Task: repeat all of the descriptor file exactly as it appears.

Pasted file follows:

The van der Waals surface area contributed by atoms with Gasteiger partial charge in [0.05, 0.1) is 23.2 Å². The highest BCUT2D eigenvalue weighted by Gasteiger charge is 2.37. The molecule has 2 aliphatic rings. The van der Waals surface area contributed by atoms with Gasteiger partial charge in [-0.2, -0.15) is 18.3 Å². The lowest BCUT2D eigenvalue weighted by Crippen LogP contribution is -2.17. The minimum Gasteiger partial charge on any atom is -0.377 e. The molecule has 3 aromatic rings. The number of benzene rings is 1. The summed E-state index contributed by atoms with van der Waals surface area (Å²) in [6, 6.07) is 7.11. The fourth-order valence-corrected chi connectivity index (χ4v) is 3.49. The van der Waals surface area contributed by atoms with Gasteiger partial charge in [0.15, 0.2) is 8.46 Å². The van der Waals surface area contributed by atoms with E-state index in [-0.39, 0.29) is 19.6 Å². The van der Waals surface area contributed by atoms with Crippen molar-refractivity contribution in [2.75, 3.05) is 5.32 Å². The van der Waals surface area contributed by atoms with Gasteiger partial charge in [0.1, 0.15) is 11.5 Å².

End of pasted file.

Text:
The van der Waals surface area contributed by atoms with Gasteiger partial charge in [0.05, 0.1) is 23.2 Å². The highest BCUT2D eigenvalue weighted by Gasteiger charge is 2.37. The molecule has 2 aliphatic rings. The van der Waals surface area contributed by atoms with Gasteiger partial charge in [-0.2, -0.15) is 18.3 Å². The lowest BCUT2D eigenvalue weighted by Crippen LogP contribution is -2.17. The minimum Gasteiger partial charge on any atom is -0.377 e. The molecule has 3 aromatic rings. The number of benzene rings is 1. The summed E-state index contributed by atoms with van der Waals surface area (Å²) in [6, 6.07) is 7.11. The fourth-order valence-corrected chi connectivity index (χ4v) is 3.49. The van der Waals surface area contributed by atoms with Gasteiger partial charge in [0.15, 0.2) is 8.46 Å². The van der Waals surface area contributed by atoms with E-state index in [-0.39, 0.29) is 19.6 Å². The van der Waals surface area contributed by atoms with Crippen molar-refractivity contribution in [2.75, 3.05) is 5.32 Å². The van der Waals surface area contributed by atoms with Gasteiger partial charge in [0.1, 0.15) is 11.5 Å².